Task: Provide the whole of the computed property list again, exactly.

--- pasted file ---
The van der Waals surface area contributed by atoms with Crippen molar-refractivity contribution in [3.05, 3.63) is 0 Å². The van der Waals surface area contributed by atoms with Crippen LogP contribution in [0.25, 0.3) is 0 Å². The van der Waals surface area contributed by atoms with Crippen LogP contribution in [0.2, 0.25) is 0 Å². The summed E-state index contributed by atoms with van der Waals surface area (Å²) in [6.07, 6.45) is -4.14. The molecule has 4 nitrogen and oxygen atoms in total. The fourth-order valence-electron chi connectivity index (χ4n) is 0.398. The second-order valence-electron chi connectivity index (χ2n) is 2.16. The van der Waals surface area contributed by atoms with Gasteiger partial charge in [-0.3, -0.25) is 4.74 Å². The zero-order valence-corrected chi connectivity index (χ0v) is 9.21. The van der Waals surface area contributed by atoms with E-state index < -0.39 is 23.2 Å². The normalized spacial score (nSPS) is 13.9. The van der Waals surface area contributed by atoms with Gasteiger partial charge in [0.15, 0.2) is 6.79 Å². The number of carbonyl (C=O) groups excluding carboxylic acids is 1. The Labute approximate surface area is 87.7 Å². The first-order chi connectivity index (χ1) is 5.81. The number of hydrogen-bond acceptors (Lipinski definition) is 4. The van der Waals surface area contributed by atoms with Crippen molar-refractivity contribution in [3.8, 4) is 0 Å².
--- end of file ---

The van der Waals surface area contributed by atoms with Crippen molar-refractivity contribution in [3.05, 3.63) is 0 Å². The van der Waals surface area contributed by atoms with Crippen LogP contribution in [0.25, 0.3) is 0 Å². The van der Waals surface area contributed by atoms with Crippen LogP contribution in [0.2, 0.25) is 0 Å². The summed E-state index contributed by atoms with van der Waals surface area (Å²) in [6.07, 6.45) is -4.14. The molecule has 4 nitrogen and oxygen atoms in total. The fourth-order valence-electron chi connectivity index (χ4n) is 0.398. The second-order valence-electron chi connectivity index (χ2n) is 2.16. The van der Waals surface area contributed by atoms with Gasteiger partial charge in [-0.3, -0.25) is 4.74 Å². The zero-order valence-corrected chi connectivity index (χ0v) is 9.21. The van der Waals surface area contributed by atoms with E-state index < -0.39 is 23.2 Å². The normalized spacial score (nSPS) is 13.9. The van der Waals surface area contributed by atoms with Gasteiger partial charge in [0.15, 0.2) is 6.79 Å². The number of carbonyl (C=O) groups excluding carboxylic acids is 1. The Labute approximate surface area is 87.7 Å². The first-order chi connectivity index (χ1) is 5.81. The number of hydrogen-bond acceptors (Lipinski definition) is 4. The van der Waals surface area contributed by atoms with Crippen molar-refractivity contribution in [3.8, 4) is 0 Å².